Green Urbanism Project: West Hollywood

Set new green building requirements for West Hollywood, California.


In 2007, Global Green helped develop the city's ambitious new green building requirements. The policy includes new construction, rehabs, and additions for private and public development. The only exemptions: duplexes and single-family homes. Requiring so many of the city's real estate projects to meet green building standards puts West Hollywood in the forefront of the move to thrust eco-friendly design closer to the mainstream of architecture and planning.

Developed with Global Green and community meetings that included developers, the idea was to make up local rules to be administered by local officials, not a national building council. The city installed a green resources center at city hall to make education simple.

Under the strict but more doable rules, developers can't get city construction permits until a project has earned at least 60 points (from a menu of 160 possible points). For example, planting canopy trees can get five points. Using exposed concrete floors can net developers up to five points, bamboo or other rapidly renewable floors up to three points. Cellulose wall insulation gets two points, Energy Star-certified lighting, three points. Projects can earn up to 10 points (1 point per kilowatt) for using solar panels. In addition, all developers must meet mandatory requirements, such as reducing to 20 percent the construction waste they haul to the dump, making all roofs solar panel-ready, and using low-volatility paints and Energy Star appliances.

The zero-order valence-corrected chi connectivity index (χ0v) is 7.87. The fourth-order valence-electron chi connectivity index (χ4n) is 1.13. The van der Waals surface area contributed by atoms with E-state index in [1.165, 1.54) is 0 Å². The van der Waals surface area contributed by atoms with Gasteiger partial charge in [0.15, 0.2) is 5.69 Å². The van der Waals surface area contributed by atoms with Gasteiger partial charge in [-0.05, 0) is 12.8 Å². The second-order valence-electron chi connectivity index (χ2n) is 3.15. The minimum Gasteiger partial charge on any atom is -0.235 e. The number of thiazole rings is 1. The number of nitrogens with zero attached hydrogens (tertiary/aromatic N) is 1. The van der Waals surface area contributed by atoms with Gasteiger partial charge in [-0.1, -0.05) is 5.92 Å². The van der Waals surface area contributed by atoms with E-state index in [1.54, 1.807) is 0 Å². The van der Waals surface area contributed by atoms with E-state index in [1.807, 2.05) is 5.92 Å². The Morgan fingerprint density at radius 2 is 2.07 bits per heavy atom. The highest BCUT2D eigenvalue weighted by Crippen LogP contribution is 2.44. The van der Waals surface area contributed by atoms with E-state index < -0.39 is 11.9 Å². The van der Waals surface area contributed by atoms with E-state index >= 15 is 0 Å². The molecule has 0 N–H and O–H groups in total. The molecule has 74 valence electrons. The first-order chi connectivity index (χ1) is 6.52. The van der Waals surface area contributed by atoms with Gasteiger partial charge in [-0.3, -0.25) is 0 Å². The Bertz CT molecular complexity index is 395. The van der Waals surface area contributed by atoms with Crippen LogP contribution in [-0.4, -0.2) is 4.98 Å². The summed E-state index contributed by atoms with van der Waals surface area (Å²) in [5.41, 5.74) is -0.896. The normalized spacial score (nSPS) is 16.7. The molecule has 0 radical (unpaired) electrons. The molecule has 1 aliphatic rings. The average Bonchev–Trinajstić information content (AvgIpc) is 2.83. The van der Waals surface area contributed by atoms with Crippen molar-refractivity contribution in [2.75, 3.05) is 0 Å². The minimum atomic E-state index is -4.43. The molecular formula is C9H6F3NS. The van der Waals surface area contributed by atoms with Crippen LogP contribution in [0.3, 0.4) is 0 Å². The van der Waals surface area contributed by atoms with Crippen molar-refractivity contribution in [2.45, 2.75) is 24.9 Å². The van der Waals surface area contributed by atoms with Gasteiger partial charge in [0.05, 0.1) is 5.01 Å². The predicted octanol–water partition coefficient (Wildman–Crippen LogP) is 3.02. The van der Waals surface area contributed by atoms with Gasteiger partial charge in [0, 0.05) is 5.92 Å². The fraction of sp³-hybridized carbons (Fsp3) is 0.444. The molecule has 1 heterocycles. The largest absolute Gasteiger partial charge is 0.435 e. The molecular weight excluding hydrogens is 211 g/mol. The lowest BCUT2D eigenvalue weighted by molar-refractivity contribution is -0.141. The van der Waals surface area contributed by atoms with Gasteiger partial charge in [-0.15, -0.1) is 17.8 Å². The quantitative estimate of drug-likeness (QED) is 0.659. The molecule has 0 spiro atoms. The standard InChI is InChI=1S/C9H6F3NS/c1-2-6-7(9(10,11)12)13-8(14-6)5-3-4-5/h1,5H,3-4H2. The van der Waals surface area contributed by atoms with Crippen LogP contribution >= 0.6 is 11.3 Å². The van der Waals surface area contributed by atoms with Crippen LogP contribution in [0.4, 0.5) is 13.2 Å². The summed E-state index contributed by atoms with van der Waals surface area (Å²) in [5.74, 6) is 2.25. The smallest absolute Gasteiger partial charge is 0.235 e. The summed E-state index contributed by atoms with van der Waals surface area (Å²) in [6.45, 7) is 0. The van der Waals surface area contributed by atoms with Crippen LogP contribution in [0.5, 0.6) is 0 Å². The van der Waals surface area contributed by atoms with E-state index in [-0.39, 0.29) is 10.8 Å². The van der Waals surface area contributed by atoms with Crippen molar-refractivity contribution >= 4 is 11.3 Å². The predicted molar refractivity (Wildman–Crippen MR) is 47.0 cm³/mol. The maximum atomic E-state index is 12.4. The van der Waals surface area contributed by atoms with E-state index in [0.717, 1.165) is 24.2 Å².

The City of West Hollywood Green Building Program for Private Development won the California Chapter of the American Planning Association's (APA) 2008 "Outstanding Innovation in Green Community Planning" award.

In 2008, Global Green continued its work with West Hollywood, working on the Environmental Task Force to develop recommendations on how the the city could advance its sustainability efforts. 

Global Green's Green Urbanism team members Walker Wells and Troy Simpson led the 12-month process and drafted the final report that outlines short- and long-term suggestions and methods for measuring success, as identified by the task force. Recommendations are broken down across five categories:

  • Energy Use & Efficiency
  • Green Space & Open Space
  • Transportation & Mobility
  • Waste Reduction & Recycling
  • Water Use & Reduction

Some key examples of recommendations made by the task force include the creation of a bicycle transportation network, a City-managed energy efficiency and solar power information center, increased recycling requirements and infrastructure, and additional water conservation demonstration sites. All recommendations pivot on an integrated approach to education, the creation of a city “Sustainability Coordinator” position, and the establishment of indicators to track progress toward success in each of the respective categories. 

In taking the report to council, the staff report called for the City to hire a consultant to develop sustainability indicators and directed each city division responsible for the various recommendations in the report to return to council in 90 days with responses and plans for implementation.